ABOUT THE BOOK
Kathleen Kennedy Townsend is a woman of passion, integrity, and faith. Her Christian witness requires her to remember and act on Jesus’ repeated instructions to love our neighbors, care for the poor, and repair the breaches among us. She makes a compelling case for those who share her faith to do the same.
—President William Jefferson Clinton
Kathleen Kennedy Townsend has written a must-read book for anyone interested in the vital intersection of faith and politics. Her unique insight comes from her extensive experience in the corridors of power, both inside and outside of government, as well as her own personal story of faith and her family’s commitment to social justice. Above all, Kathleen understands that God is personal but never private. I highly commend this book for anyone who wants to understand the future of religion and politics in America.
—Jim Wallis, author of God’s Politics
In this heartfelt book, Kathleen Kennedy Townsend issues a stirring call to the Church she loves, to reinvigorate its ancient tradition of social justice. Part memoir, part history, Townsend writes with strength and wisdom.
—Doris Kearns Goodwin, Pulitzer Prize winning historian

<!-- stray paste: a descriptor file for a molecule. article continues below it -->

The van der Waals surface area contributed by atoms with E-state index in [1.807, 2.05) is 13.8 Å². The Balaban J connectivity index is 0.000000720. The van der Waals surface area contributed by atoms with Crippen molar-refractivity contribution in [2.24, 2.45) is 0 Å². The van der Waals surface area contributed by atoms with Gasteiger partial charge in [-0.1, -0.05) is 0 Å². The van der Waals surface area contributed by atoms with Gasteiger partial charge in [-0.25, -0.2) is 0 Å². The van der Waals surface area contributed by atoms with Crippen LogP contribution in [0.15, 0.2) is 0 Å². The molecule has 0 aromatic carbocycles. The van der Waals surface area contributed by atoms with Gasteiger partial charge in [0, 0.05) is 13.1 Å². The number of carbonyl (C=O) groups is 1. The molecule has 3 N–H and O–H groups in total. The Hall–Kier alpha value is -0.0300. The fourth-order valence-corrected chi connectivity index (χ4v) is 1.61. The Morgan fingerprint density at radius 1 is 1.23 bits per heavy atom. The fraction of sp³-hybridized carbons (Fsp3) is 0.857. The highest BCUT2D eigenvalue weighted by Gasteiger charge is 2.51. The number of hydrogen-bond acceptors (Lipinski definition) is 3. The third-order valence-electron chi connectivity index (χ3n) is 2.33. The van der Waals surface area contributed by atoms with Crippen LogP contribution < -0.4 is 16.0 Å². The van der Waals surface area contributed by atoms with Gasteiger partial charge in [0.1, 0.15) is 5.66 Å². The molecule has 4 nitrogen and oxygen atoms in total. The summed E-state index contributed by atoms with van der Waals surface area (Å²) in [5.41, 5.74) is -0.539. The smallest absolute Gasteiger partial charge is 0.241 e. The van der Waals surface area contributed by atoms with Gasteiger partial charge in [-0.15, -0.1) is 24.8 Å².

Drawing on her rich life experience as both leader and citizen, Kathleen Kennedy Townsend has brought us an irresistible combination of personal memoir, history and provocative argument, showing how faith has affected our American fathers and mothers – and how it might now empower our own generation and our children.
—Michael Beschloss, bestselling author and NBC presidential historian
This book is sure to move you personally and spiritually, and it should also move our politics and the moral compass of our society. Drawing on her own extraordinary life lessons and her sense of mission, Kathleen Kennedy Townsend speaks with grace about the joys and duties of true faith.
—Walter Isaacson, CEO, The Aspen Institute, author of Benjamin Franklin: An America Life
This book is charming and wonderfully readable…I will be urging people to read this compelling reveille and to pray over its message. The author deserves our admiration and gratitude for her eloquent reflections on what faith in God and the church mean today in American life and politics.
—Robert F. Drinan, S.J., Professor, Georgetown University Law Center
Kennedy Townsend’s personal reflections will reawaken in each of us our responsibility to work, not just for our own personal salvation, but for the healing of the “beloved community.” She reminds us of what Dr. Martin Luther King Jr. taught us about working for peace with justice and caring for the needs of the poor: we must collectively sense “the urgency of now.”
—Rev. Dr. Bob Edgar, General Secretary, National Council of Churches USA
Kathleen Kennedy Townsend demonstrates through this book that no one has a corner on faith. She reminds us that we are not judged by the symbols we wear or use in our speeches, but we are judged by our action and by the quality of our religious practice.
—Congressman John Lewis